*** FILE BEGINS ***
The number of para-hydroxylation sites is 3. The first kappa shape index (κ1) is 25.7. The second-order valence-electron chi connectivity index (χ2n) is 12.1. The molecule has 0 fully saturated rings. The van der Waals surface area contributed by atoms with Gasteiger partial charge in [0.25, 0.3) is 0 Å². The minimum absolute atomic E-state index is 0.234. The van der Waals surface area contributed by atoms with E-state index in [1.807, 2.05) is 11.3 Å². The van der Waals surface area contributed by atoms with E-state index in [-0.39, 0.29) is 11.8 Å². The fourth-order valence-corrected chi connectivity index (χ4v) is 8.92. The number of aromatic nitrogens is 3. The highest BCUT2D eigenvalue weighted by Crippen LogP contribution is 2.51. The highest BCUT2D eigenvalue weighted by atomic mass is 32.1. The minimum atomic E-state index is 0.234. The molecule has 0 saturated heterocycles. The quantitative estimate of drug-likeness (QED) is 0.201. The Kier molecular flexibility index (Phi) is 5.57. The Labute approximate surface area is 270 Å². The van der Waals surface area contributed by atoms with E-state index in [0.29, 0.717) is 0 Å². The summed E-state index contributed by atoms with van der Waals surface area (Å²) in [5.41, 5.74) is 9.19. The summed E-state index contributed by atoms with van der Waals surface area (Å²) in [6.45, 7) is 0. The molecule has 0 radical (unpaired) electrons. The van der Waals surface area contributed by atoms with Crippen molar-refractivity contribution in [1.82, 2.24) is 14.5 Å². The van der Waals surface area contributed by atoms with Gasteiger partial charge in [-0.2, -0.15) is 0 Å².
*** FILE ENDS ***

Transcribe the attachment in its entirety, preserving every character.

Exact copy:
The number of para-hydroxylation sites is 3. The first kappa shape index (κ1) is 25.7. The second-order valence-electron chi connectivity index (χ2n) is 12.1. The molecule has 0 fully saturated rings. The van der Waals surface area contributed by atoms with Gasteiger partial charge in [0.25, 0.3) is 0 Å². The minimum absolute atomic E-state index is 0.234. The van der Waals surface area contributed by atoms with E-state index in [1.807, 2.05) is 11.3 Å². The van der Waals surface area contributed by atoms with E-state index in [-0.39, 0.29) is 11.8 Å². The fourth-order valence-corrected chi connectivity index (χ4v) is 8.92. The number of aromatic nitrogens is 3. The highest BCUT2D eigenvalue weighted by Crippen LogP contribution is 2.51. The highest BCUT2D eigenvalue weighted by atomic mass is 32.1. The minimum atomic E-state index is 0.234. The molecule has 0 saturated heterocycles. The quantitative estimate of drug-likeness (QED) is 0.201. The Kier molecular flexibility index (Phi) is 5.57. The Labute approximate surface area is 270 Å². The van der Waals surface area contributed by atoms with E-state index in [0.29, 0.717) is 0 Å². The summed E-state index contributed by atoms with van der Waals surface area (Å²) in [5.41, 5.74) is 9.19. The summed E-state index contributed by atoms with van der Waals surface area (Å²) in [6.45, 7) is 0. The molecule has 0 radical (unpaired) electrons. The van der Waals surface area contributed by atoms with Crippen molar-refractivity contribution in [1.82, 2.24) is 14.5 Å². The van der Waals surface area contributed by atoms with Gasteiger partial charge in [-0.2, -0.15) is 0 Å².